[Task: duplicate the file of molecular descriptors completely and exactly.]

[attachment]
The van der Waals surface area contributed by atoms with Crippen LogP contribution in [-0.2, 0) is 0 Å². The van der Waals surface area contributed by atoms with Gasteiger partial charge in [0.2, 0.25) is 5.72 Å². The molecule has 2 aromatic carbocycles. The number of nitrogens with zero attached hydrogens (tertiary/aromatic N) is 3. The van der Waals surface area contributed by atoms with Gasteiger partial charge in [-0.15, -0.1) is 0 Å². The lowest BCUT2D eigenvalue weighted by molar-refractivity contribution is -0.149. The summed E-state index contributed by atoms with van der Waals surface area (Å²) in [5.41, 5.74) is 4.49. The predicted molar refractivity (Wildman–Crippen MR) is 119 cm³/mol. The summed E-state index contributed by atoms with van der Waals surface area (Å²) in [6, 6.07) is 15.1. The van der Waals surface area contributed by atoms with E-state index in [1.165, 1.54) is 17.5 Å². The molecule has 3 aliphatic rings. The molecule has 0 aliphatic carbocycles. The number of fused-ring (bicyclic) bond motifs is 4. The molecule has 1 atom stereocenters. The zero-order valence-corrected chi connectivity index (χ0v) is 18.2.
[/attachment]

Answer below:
The van der Waals surface area contributed by atoms with Crippen LogP contribution in [-0.2, 0) is 0 Å². The van der Waals surface area contributed by atoms with Gasteiger partial charge in [0.2, 0.25) is 5.72 Å². The molecule has 2 aromatic carbocycles. The number of nitrogens with zero attached hydrogens (tertiary/aromatic N) is 3. The van der Waals surface area contributed by atoms with Gasteiger partial charge in [-0.15, -0.1) is 0 Å². The lowest BCUT2D eigenvalue weighted by molar-refractivity contribution is -0.149. The summed E-state index contributed by atoms with van der Waals surface area (Å²) in [5.41, 5.74) is 4.49. The predicted molar refractivity (Wildman–Crippen MR) is 119 cm³/mol. The summed E-state index contributed by atoms with van der Waals surface area (Å²) in [6, 6.07) is 15.1. The van der Waals surface area contributed by atoms with E-state index in [1.165, 1.54) is 17.5 Å². The molecule has 3 aliphatic rings. The molecule has 0 aliphatic carbocycles. The number of fused-ring (bicyclic) bond motifs is 4. The molecule has 1 atom stereocenters. The zero-order valence-corrected chi connectivity index (χ0v) is 18.2.